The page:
In one preferred embodiment of the invention, the acylated sugar acid amides, optionally in admixture with natural ceramides or pseudoceramides, may be mixed with cholesterol, cholesterol fatty acid esters, fatty acids, triglycerides, cerebrosides, phospholipids and similar substances to form liposomes or lamellar liquid crystalline structures.

In another preferred embodiment of the invention, the acylated sugar acid amides may be mixed with active-substance accelerators, more especially with ethereal oils, for example eucalyptus oil, menthol and the like.

Finally, in a third preferred embodiment, the acylated sugar acid amides may also be dissolved in squalene or squalane and, optionally with the other ingredients mentioned, may be formulated together with volatile or non-volatile silicone compounds as water-free or substantially water-free single-phase systems. Further examples of constituents and typical compositions can be found, for example, in WO 90/01323 (Bernstein) and S. E. Friberg, J. Soc. Cosmet. Chem. 41,155 (1990).

The acylated sugar acid amides may be present in hair-care formulations, such as shampoos, rinses, colorants and waving formulations, in quantities of 0.1 to 50% by weight, preferably in quantities of 1 to 30% by weight and more preferably in quantities of 2 to 10% by weight, based on the formulation. The hair-care formulations may contain as further auxiliaries and additives emulsifiers, superfatting agents, typical thickeners, biogenic agents, for example plant extracts, protein hydrolyzates and vitamin complexes, and typical preservatives. The dyes used may be any of the dyes suitable and permitted for cosmetic purposes, as listed for example in the publication entitled "Kosmetische Farbemittel" of the Farbstoffkommission der Deutschen Forschungsgemeinschaft, published by Verlag Chemie, Weinheim, 1984, pages 81 to 106. These dyes are normally used in concentrations of 0.001 to 0.1% by weight, based on the formulation as a whole. The total percentage content of auxiliaries and additives may be from 1 to 50% by weight and is preferably from 5 to 40% by weight, based on the formulation.

The following Examples are intended to illustrate the invention without limiting it in any way.

EXAMPLES EXAMPLES 1

7.78 g (21.9 mmoles) of stearoyl chloride in 20 ml of THF were added dropwise at 30 C. to a stirred mixture of 10 g (19.9 mmoles) of N-behenyl-D-gluconamide and 2.22 g (21.9 mmoles) of triethylamine in 150 ml of tetrahydrofuran (THF). The mixture was then stirred for 5 hours at that temperature and filtered, after which the solvent was distilled off under reduced pressure. The residue was triturated with a little petroleum ether, filtered and treated once more with petroleum ether. After filtration and drying, N-behenyl-D-gluconamide monostearic acid ester (Mp. 47-58 C.) was obtained in a yield of 13.9 g (91% of the theoretical).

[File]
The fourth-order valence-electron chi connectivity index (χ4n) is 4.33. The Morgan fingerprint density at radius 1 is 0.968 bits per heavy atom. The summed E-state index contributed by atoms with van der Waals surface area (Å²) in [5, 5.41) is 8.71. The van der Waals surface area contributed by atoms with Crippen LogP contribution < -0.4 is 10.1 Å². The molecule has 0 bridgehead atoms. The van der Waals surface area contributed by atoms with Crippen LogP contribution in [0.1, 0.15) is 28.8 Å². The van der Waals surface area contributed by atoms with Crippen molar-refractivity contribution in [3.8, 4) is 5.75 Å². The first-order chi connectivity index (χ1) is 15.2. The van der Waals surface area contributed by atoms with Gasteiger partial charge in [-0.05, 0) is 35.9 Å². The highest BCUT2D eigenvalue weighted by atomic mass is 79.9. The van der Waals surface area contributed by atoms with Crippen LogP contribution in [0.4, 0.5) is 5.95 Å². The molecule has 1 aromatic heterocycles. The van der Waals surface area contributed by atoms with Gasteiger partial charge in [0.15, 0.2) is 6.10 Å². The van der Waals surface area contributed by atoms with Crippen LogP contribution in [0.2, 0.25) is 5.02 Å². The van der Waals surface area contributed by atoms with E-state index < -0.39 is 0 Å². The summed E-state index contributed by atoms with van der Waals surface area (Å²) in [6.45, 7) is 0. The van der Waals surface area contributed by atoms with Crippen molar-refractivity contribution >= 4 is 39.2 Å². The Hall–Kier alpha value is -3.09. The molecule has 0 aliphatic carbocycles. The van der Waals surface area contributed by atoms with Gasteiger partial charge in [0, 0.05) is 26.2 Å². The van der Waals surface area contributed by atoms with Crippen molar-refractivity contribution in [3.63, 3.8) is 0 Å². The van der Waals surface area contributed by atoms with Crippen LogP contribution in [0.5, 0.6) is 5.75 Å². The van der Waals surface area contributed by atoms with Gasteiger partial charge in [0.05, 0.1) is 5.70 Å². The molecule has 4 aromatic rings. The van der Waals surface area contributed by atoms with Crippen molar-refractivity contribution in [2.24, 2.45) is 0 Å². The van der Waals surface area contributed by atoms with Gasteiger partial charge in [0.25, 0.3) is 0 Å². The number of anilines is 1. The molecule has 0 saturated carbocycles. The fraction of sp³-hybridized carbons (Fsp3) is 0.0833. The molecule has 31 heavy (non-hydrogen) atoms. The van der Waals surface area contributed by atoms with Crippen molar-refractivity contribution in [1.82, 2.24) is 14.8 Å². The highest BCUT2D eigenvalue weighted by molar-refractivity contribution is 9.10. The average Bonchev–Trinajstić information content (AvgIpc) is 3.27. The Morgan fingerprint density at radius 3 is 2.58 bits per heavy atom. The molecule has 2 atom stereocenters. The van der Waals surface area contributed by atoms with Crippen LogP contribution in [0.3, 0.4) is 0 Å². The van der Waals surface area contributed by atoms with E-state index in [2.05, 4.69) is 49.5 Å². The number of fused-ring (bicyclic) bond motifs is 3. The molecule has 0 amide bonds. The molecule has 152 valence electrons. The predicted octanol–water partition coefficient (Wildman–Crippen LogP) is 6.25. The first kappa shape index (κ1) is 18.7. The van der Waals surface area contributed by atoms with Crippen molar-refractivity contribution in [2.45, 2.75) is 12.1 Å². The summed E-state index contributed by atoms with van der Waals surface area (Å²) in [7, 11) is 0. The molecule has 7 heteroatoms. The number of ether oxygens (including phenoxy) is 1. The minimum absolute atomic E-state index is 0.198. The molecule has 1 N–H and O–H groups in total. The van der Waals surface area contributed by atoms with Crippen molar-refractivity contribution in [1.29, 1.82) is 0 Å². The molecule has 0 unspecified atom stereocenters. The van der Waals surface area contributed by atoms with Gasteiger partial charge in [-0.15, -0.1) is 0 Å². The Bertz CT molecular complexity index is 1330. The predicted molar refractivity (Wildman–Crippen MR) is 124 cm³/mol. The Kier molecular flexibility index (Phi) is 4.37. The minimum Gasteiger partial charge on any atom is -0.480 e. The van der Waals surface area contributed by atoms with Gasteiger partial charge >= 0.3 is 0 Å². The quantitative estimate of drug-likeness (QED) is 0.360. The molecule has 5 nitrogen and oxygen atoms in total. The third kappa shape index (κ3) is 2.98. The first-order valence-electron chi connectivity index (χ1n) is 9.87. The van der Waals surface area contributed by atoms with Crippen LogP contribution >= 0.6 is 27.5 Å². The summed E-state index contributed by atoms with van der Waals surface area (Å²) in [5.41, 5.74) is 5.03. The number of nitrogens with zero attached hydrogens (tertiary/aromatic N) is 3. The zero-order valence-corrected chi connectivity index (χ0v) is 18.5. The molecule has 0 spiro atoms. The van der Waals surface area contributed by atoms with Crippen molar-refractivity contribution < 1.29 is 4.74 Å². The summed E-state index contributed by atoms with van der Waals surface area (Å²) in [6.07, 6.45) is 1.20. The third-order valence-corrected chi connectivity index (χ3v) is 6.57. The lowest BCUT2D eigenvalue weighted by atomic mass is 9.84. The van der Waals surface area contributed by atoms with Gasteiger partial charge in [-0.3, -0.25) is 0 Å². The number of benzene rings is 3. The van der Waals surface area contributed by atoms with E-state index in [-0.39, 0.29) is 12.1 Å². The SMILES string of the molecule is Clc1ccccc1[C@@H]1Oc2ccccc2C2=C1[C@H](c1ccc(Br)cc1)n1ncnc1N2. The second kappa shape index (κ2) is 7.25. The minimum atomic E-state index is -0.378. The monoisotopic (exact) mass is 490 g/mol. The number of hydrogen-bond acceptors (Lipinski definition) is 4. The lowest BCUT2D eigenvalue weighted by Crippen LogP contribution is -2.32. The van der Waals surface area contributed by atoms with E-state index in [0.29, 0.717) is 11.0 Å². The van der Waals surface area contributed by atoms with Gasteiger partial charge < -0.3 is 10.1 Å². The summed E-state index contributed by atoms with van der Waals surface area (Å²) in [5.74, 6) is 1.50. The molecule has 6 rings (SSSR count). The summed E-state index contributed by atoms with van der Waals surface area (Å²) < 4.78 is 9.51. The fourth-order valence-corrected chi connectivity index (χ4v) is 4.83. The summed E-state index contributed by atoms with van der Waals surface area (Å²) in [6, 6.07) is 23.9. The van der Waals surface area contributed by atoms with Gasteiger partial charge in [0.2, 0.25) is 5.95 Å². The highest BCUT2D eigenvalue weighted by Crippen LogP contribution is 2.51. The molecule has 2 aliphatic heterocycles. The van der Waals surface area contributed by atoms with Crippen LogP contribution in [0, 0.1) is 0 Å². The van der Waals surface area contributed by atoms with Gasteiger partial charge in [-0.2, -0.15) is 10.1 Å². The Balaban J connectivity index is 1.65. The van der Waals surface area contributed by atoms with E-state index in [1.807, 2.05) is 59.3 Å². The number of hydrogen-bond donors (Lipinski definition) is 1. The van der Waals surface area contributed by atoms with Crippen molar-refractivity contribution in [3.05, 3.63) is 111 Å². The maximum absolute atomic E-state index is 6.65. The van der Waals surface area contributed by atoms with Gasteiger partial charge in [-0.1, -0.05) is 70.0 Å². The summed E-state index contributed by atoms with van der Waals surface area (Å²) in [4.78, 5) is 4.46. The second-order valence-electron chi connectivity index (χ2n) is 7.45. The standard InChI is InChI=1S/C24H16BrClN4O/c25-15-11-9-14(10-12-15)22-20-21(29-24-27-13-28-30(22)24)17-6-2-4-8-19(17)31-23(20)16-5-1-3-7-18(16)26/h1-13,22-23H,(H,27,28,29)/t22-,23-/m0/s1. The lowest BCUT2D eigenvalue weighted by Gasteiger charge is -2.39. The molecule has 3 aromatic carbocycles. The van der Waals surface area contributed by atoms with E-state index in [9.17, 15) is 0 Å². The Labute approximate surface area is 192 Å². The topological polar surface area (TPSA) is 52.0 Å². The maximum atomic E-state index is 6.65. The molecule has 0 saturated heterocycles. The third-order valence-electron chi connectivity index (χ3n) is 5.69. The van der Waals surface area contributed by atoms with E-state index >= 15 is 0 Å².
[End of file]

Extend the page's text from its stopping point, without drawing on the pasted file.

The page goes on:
EXAMPLE 2

12.5 g of anhydrous potassium carbonate was added to a mixture stirred at 110 C. of 219 g (0.5 mole) of N-octadecyl-D-gluconamide and 1072 g (5.0 moles) of methyl laurate and the whole was uniformly heated for 2 hours to 135 C., methanol distilling off. After cooling to 115 C., the reaction mixture was neutralized to pH 6.4 with 14.8 g of concentrated phosphoric acid and excess methyl laurate was distilled off in an oil pump vacuum to a sump temperature of 140 C. Yellowish wax-like N-octadecyl-D-gluconamide monolauric acid ester was obtained in a yield of 305 g (around 90% of the theoretical).

Patent Citations
Cited PatentFiling datePublication dateApplicantTitle
US5208355 *May 1, 1991May 4, 1993Chesebrough-Pond's Usa Co., Division Of Conopco, Inc.Cosmetic composition
US5368857 *Nov 15, 1993Nov 29, 1994Elizabeth Arden Company, Division Of Conopco, Inc.Ceramide cosmetic compositions
US5476671 *Apr 28, 1995Dec 19, 1995Chesebrough-Pond's Usa Co., Division Of Conopco, Inc.Synthetic ceramides and their use in cosmetic compostions
EP0227994A1 *Dec 10, 1986Jul 8, 1987Kao CorporationAmide derivative and external medicament comprising same
EP0277641A2 *Feb 2, 1988Aug 10, 1988Kao CorporationCosmetics
EP0482860A1 *Oct 21, 1991Apr 29, 1992Unilever PlcCosmetic composition
EP0495624A1 *Jan 14, 1992Jul 22, 1992Unilever PlcCosmetic composition
WO1990001323A1 *Aug 9, 1989Feb 22, 1990Joel E BernsteinMethod and composition for treating and preventing dry skin disorders
Non-Patent Citations
Reference
1 *C.R. 23rd. CED Congress, Barcelona, 1992, p. 29.
2 *Cosm.Toil. 107 45 (1992).
3 *EP 455429 (Nov. 6, 1991) Abstract.
4 *J.Soc. Cosmet. 40, 273 (1989).
5 *S.E. Friberg, J.Soc.Cosmet. Chem. 41, 155 (1990).
Referenced by
Citing PatentFiling datePublication dateApplicantTitle
US6372236Oct 18, 2000Apr 16, 2002Doosan CorporationCream composition for skin care
US7416756Sep 10, 2003Aug 26, 2008Eastman Chemical CompanyProcess for the recovery of a phytolipid composition
US7491412May 12, 2004Feb 17, 2009Eastman Chemical CompanyProcess for the recovery of a phytolipid composition
US20050051419 *Sep 10, 2003Mar 10, 2005Zima George ChesterProcess for the recovery of a phytolipid composition
US20050053712 *May 12, 2004Mar 10, 2005Zima George ChesterProcess for the recovery of a phytolipid composition
WO2001054654A2 *Jan 23, 2001Aug 2, 2001Ahluwalia Gurpreet SReduction of hair growth
Classifications
U.S. Classification424/401, 424/47, 424/70.1, 514/844, 514/547, 514/845, 514/549, 514/847, 514/846
International ClassificationA61K8/68, A61Q17/00, A61Q5/00, A61Q19/00
Cooperative ClassificationA61Q19/08, A61Q17/00, A61K8/68, A61Q19/00, Y10S514/847, A61Q17/04, A61Q5/00, Y10S514/846, A61K2800/75, Y10S514/845, Y10S514/844
European ClassificationA61Q5/00, A61Q17/00, A61K8/68, A61Q19/00
Legal Events
DateCodeEventDescription
Jun 28, 1996ASAssignment
Owner name: HENKEL KOMMANDITGESELLSCHAFT AUF AKTIEN (HENKEL KG
Free format text: ASSIGNMENT OF ASSIGNORS INTEREST;ASSIGNORS:MOELLER, HINRICH;WACHTER, ROLF;REEL/FRAME:008072/0176
Effective date: 19960613
Feb 21, 2001FPAYFee payment
Year of fee payment: 4
Mar 23, 2005REMIMaintenance fee reminder mailed
Sep 2, 2005LAPSLapse for failure to pay maintenance fees
Nov 1, 2005FPExpired due to failure to pay maintenance fee
Effective date: 20050902